Orthogonal Projection

Seems like I still don’t get it, I think I am missing something important.

Let $V$ be an $n$ dimensional inner product space ($n \geq 1$), and $T\colon\mathbf{V}\to\mathbf{V}$ be a linear transformation such that:

• $T^2 = T$
• $||T(a)|| \leq ||a||$ for every vector $a$ in $\mathbf{V}$;

Prove that a subspace $U \subseteq V$ exist, such that $T$ is the orthogonal projection on $U$.

Now, I know these things:

• The fact hat $T^2 = T$ guarantees that $T$ is indeed a projection, so I need to prove that T is an orthogonal projection (I guess this is where $||T(a)|| \leq ||a||$ kicks in).
• To do this I can prove that:
• For every $v$ in $ImT^{\perp}$, $T(v) = 0$
• Alternatively, I can prove that for every $v$ in $ImT$ and $u$ in $KerT$, $(v,u)=0$.
• $T$ is self-adjoint (according to Wikipedia)
• The matrix $A = [T]_{E}$ when $E$ is an orthonormal basis, is hermitian (this is equivalent to the previous point).
• What else?

I’ve been thinking about it for quite some time now, and I’m pretty sure there is something big I’m missing, again. I just don’t know how to use the data to prove any of these things.

Thanks!

Solutions Collecting From Web of "Orthogonal Projection"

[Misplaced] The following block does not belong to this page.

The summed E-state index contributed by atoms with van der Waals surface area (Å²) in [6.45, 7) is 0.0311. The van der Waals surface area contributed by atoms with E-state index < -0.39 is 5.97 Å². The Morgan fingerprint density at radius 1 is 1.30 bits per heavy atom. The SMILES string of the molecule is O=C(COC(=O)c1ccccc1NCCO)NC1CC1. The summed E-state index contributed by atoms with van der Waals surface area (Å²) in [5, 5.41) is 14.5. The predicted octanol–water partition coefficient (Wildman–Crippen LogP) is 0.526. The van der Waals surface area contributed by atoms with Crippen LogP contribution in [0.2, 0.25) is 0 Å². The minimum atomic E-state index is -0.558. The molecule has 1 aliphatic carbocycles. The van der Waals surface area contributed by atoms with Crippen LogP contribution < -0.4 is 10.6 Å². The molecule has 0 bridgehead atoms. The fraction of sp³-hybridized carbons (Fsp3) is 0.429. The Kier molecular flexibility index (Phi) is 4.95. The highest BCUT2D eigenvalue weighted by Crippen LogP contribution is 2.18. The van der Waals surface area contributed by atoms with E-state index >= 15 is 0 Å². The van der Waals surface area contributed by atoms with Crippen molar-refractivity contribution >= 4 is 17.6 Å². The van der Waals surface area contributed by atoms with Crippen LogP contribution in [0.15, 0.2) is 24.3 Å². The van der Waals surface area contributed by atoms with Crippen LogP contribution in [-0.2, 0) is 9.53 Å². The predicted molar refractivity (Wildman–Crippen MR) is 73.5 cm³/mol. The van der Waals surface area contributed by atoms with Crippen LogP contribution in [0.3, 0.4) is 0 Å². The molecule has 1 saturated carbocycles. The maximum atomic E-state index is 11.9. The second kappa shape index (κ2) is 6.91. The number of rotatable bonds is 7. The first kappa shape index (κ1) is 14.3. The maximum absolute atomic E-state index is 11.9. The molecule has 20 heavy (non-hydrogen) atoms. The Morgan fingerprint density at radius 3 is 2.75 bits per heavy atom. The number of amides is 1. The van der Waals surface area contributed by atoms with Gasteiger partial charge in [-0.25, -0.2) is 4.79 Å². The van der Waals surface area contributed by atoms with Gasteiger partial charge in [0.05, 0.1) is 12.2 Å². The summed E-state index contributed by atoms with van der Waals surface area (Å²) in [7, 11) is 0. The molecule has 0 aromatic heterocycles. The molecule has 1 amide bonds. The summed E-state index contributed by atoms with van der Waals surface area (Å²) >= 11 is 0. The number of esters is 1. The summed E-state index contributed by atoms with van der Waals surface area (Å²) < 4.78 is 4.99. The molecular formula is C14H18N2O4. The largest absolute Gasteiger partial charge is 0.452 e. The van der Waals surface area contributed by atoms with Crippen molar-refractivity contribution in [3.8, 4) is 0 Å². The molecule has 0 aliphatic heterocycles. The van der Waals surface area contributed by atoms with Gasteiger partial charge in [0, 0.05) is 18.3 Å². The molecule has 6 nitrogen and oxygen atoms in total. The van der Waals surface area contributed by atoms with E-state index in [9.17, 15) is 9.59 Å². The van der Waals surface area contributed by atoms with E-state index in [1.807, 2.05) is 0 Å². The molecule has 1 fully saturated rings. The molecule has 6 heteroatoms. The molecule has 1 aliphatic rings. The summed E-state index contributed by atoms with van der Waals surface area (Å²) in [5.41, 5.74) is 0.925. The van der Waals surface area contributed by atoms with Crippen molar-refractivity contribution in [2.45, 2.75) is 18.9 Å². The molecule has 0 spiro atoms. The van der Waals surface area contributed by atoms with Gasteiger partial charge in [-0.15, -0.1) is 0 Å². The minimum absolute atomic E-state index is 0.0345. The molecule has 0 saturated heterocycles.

One approach to this is by using Pythagorean Theorem. You fill in the details.

Indeed, suppose that $T \psi \in Im T$. Note that $V = Ker T \oplus Ker T^\bot$. Now write $T \psi = k + k'$ where $k \in Ker T$ and $k' \in Ker T^\bot$. We get that

$$\|k'\|^2 \ge \|T k'\|^2 = \|T k + T k'\|^2 = \|T(T \psi)\|^2 = \|T \psi\|^2 = \|k\|^2 + \|k'^2\|,$$

from which we gather that $k = 0$. Therefore $T \psi \in Ker T^\bot$.
Thus $Im T \subset Ker T^\bot$. On the other hand if $\phi \in Im T^\bot \cap Ker T^\bot$, then one can show that $\phi \in Im T^* \cap Ker T^*$. (Because $Im T^\bot = Ker T^*$.) One can also show that $T^*$ is a projection. Let $\phi = T^* \psi$. Then $T^* \psi = T^* T^* \psi = T^* \phi = 0$. Hence $\phi = 0$. Since $V = Im T \oplus Im T^\bot$, we get that $Ker T^\bot \subset Im T$.